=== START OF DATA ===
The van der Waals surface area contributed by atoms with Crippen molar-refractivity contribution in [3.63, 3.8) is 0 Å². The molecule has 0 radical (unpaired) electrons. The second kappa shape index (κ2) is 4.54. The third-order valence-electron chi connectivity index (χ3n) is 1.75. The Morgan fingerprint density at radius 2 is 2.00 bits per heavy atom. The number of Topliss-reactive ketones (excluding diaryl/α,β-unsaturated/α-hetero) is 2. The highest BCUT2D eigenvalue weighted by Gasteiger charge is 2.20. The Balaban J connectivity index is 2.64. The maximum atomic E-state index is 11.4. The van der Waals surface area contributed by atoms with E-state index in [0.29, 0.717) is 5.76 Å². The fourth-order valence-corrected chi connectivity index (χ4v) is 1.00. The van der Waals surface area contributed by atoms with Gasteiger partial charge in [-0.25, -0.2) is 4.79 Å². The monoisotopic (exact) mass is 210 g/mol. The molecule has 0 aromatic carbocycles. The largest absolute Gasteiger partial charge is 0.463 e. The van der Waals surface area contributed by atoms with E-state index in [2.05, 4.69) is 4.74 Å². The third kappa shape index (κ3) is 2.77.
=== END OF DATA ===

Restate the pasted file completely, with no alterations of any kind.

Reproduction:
The van der Waals surface area contributed by atoms with Crippen molar-refractivity contribution in [3.63, 3.8) is 0 Å². The molecule has 0 radical (unpaired) electrons. The second kappa shape index (κ2) is 4.54. The third-order valence-electron chi connectivity index (χ3n) is 1.75. The Morgan fingerprint density at radius 2 is 2.00 bits per heavy atom. The number of Topliss-reactive ketones (excluding diaryl/α,β-unsaturated/α-hetero) is 2. The highest BCUT2D eigenvalue weighted by Gasteiger charge is 2.20. The Balaban J connectivity index is 2.64. The maximum atomic E-state index is 11.4. The van der Waals surface area contributed by atoms with E-state index in [0.29, 0.717) is 5.76 Å². The fourth-order valence-corrected chi connectivity index (χ4v) is 1.00. The van der Waals surface area contributed by atoms with Gasteiger partial charge in [-0.25, -0.2) is 4.79 Å². The monoisotopic (exact) mass is 210 g/mol. The molecule has 0 aromatic carbocycles. The largest absolute Gasteiger partial charge is 0.463 e. The van der Waals surface area contributed by atoms with E-state index in [2.05, 4.69) is 4.74 Å². The third kappa shape index (κ3) is 2.77.